My partner is a gamer. Has been since the day I met him (at age 15!) and will likely continue to be for the rest of our time together. He likes to come home, plug in, and relax by competing with a team of friends on various gaming platforms.
In our early days as a couple, I sometimes found myself feeling hurt and rejected by his favorite pasttime. Sometimes I would I passively aggressively try to get him to pay attention to me, usually with a loud and dramatic sigh (younger Summer had a lot to learn about effective communication). I felt rejected and unimportant when I perceived him to be choosing video games over me, and I started to wonder if I wasn't enough for him. Was I not pretty enough, sexy enough, or interesting enough? Why other reason could he possibly for choosing to hang out with his friends and play games instead of lavish attention on me?
When I was finally adult enough to be direct with him about my feelings, our conversations about the issue illuminated something for me: his gaming hobby was NOT. ABOUT. ME.
It sounds simple, but it was news to me! Now, I often find myself sharing that same message with the couples I work with - sometimes what is going on with your partner has nothing to do with you and everything to do with your partner's own emotions, desires, and needs.
Before you personalize something, take a minute to look for a different perspective - what other reasons could your partner have to be engaging in this behavior that aren't about you? I encourage you to spend some time questioning the negative emotions and thoughts that pop up around your relationship. Which of those are based in evidence and which of those might be extrapolations you've made on your own?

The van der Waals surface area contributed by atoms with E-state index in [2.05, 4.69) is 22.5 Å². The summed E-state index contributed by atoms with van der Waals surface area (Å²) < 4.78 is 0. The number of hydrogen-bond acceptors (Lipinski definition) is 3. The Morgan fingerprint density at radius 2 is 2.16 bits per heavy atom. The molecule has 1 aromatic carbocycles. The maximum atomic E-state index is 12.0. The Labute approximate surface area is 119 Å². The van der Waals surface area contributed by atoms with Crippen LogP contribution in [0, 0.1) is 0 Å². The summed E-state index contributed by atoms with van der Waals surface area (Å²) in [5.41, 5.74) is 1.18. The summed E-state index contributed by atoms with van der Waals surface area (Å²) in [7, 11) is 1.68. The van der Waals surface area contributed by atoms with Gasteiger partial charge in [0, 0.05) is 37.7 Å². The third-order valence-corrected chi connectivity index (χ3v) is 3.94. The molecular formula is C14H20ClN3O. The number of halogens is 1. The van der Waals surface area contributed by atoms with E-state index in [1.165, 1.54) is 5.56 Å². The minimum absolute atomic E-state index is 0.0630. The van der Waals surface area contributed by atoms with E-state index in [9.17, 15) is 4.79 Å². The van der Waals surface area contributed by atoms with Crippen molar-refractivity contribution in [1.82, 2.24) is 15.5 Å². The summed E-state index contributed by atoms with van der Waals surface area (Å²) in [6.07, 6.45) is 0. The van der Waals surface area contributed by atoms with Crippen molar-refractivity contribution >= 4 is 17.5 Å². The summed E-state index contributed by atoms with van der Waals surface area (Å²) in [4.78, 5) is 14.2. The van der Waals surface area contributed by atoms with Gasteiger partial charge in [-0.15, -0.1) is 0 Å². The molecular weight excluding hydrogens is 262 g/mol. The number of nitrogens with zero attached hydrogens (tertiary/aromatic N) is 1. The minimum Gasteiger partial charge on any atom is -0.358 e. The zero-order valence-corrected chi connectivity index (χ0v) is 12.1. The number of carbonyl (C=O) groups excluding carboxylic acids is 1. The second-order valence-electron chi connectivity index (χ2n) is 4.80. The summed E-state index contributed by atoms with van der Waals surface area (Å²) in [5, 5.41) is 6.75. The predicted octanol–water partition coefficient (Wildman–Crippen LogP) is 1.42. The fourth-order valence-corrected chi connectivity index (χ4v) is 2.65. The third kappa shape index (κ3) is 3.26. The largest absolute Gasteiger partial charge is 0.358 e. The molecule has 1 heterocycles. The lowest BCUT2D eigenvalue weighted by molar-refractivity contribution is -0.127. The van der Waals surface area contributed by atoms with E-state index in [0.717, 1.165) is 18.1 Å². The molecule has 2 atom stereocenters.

All partners have unique needs and desires. Discovering what those needs are and then treating them with honor and respect can lead couples towards a more compassionate and peaceful relationship.
You can help to strengthen your relationship with your partner by being direct about your own needs and desires.
Here's a three stop process I like to use to approach these tough conversations.
Start with a gentle observation based on facts:
"Hey, I noticed that when I got home from work today you were pretty engrossed in your game."
Follow this up with a clear description of your own emotions, desires, or needs:
"I feel kind of lonely when I get home and you're already busy on your computer. I would like to spend a little time with you after work telling you about my day and hearing about yours."
Lastly, make a reasonable and clear request :
"Can we try setting aside some time tomorrow after work for us to spend together? Maybe I can text you when I'm on my way home to give you some time to close out with what you're doing."
This is SO much more effective than passive aggressive behavior! By being direct, open, and honest, you give your partner a much better change of actually hearing you and meeting your needs. Next time you notice a negative reaction about your relationship, try communicating what you Observe, Feel, and Request and see where it gets you.